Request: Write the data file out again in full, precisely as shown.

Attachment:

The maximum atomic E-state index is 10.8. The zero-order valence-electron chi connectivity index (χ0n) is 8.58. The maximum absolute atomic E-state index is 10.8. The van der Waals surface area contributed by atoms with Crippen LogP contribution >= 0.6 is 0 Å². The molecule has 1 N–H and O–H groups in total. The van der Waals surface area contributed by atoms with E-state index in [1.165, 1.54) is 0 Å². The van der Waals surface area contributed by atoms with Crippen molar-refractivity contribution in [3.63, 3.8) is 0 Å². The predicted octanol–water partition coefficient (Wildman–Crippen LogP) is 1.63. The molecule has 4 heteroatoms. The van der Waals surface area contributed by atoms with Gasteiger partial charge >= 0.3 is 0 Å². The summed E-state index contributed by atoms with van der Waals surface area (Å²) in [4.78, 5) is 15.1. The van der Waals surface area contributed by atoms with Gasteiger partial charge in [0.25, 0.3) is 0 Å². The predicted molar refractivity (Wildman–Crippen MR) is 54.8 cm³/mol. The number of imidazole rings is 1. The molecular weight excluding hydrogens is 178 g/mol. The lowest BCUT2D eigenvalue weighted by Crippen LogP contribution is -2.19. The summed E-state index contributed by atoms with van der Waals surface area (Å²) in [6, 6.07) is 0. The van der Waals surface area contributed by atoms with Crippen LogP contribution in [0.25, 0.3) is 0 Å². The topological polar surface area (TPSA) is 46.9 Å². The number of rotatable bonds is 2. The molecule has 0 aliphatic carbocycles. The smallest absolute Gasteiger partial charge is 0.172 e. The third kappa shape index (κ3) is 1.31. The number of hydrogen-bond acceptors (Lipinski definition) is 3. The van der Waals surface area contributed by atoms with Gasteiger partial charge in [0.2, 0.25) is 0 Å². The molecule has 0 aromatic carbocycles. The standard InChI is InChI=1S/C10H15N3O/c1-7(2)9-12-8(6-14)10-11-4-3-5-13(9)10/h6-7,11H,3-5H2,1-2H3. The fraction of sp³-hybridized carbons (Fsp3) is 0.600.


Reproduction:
The maximum atomic E-state index is 10.8. The zero-order valence-electron chi connectivity index (χ0n) is 8.58. The maximum absolute atomic E-state index is 10.8. The van der Waals surface area contributed by atoms with Crippen LogP contribution >= 0.6 is 0 Å². The molecule has 1 N–H and O–H groups in total. The van der Waals surface area contributed by atoms with E-state index in [1.165, 1.54) is 0 Å². The van der Waals surface area contributed by atoms with Crippen molar-refractivity contribution in [3.63, 3.8) is 0 Å². The predicted octanol–water partition coefficient (Wildman–Crippen LogP) is 1.63. The molecule has 4 heteroatoms. The van der Waals surface area contributed by atoms with Gasteiger partial charge >= 0.3 is 0 Å². The summed E-state index contributed by atoms with van der Waals surface area (Å²) in [4.78, 5) is 15.1. The van der Waals surface area contributed by atoms with Gasteiger partial charge in [0.25, 0.3) is 0 Å². The predicted molar refractivity (Wildman–Crippen MR) is 54.8 cm³/mol. The number of imidazole rings is 1. The molecular weight excluding hydrogens is 178 g/mol. The lowest BCUT2D eigenvalue weighted by Crippen LogP contribution is -2.19. The summed E-state index contributed by atoms with van der Waals surface area (Å²) in [6, 6.07) is 0. The van der Waals surface area contributed by atoms with Crippen LogP contribution in [0.25, 0.3) is 0 Å². The topological polar surface area (TPSA) is 46.9 Å². The number of rotatable bonds is 2. The molecule has 0 aliphatic carbocycles. The smallest absolute Gasteiger partial charge is 0.172 e. The third kappa shape index (κ3) is 1.31. The number of hydrogen-bond acceptors (Lipinski definition) is 3. The van der Waals surface area contributed by atoms with Gasteiger partial charge in [0.2, 0.25) is 0 Å². The molecule has 0 aromatic carbocycles. The standard InChI is InChI=1S/C10H15N3O/c1-7(2)9-12-8(6-14)10-11-4-3-5-13(9)10/h6-7,11H,3-5H2,1-2H3. The fraction of sp³-hybridized carbons (Fsp3) is 0.600.